Nokia could pursue Android phone manufacturers over royalty payments once the deal to sell its devices and services unit to Microsoft has closed, as the Finnish company will retain ownership of its valuable mobile patent portfolio.
Microsoft is paying €3.79 billion ($5 billion) for Nokia's handset business and another €1.65 billion for a 10-year licence for Nokia's patents, but is in effect only buying the right to use Nokia's inventions, Reuters reported.
That opens up opportunities for Nokia to license its patents in future, as well as potentially file litigation against Android phone makers it believes have infringed on its intellectual property.
"Once we no longer have our own mobile devices business, following the close of the [Microsoft] transaction, we would be able to explore licensing some of those technologies," Nokia spokesman Mark Durrant told Reuters, although he did not specify any targets.
Nokia also gave Microsoft the option to convert the 10-year agreement to a perpetual license, which Microsoft's general counsel, Brad Smith, said Microsoft would exercise, Reuters added.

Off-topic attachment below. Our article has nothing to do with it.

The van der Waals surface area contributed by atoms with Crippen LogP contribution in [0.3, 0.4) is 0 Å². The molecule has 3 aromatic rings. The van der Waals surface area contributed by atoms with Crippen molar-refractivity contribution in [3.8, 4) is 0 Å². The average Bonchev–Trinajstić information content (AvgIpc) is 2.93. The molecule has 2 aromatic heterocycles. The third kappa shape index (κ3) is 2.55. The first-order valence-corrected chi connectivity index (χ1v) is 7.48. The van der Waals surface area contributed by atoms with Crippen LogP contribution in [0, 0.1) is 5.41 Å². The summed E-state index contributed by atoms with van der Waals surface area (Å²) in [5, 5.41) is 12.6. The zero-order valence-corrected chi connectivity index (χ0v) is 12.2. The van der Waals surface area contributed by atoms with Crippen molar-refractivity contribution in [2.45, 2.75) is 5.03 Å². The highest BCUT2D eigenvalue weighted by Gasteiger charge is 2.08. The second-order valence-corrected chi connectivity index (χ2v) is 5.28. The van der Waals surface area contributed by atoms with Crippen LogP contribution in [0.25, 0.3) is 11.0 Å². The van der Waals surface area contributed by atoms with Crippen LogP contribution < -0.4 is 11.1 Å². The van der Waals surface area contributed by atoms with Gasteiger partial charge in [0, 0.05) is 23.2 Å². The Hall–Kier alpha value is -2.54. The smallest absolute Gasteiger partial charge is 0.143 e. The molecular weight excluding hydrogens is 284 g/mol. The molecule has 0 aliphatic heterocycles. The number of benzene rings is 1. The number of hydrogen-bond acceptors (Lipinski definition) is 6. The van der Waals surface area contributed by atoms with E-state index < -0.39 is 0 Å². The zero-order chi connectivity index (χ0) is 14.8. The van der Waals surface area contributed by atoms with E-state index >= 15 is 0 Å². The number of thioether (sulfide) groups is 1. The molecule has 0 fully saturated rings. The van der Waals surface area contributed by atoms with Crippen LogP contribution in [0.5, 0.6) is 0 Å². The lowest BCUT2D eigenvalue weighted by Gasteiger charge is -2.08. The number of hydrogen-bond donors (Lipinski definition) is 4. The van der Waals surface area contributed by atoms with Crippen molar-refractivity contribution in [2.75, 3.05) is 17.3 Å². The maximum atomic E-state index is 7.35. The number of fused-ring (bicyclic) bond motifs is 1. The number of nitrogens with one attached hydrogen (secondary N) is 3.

"For Nokia to sell the business, and not sell the patents, there must be something else cooking to recover value," Michael Pierantozzi, a partner at Lumen SV, an intellectual property advisory firm, told Reuters.
Patents can certainly add significant value to a deal, and Microsoft may not have been prepared to pay the price that Nokia demanded. Reuters noted that Google paid $12.5 billion in 2011 for Motorola Mobility, a transaction largely driven by the patent value.
CCS Insight noted that although comparisons will be drawn to Google's decision to buy Motorola, "this is a far clearer state of affairs with little ambiguity as to the rationale. That said, patents have played an important role once again."
- see this Reuters article
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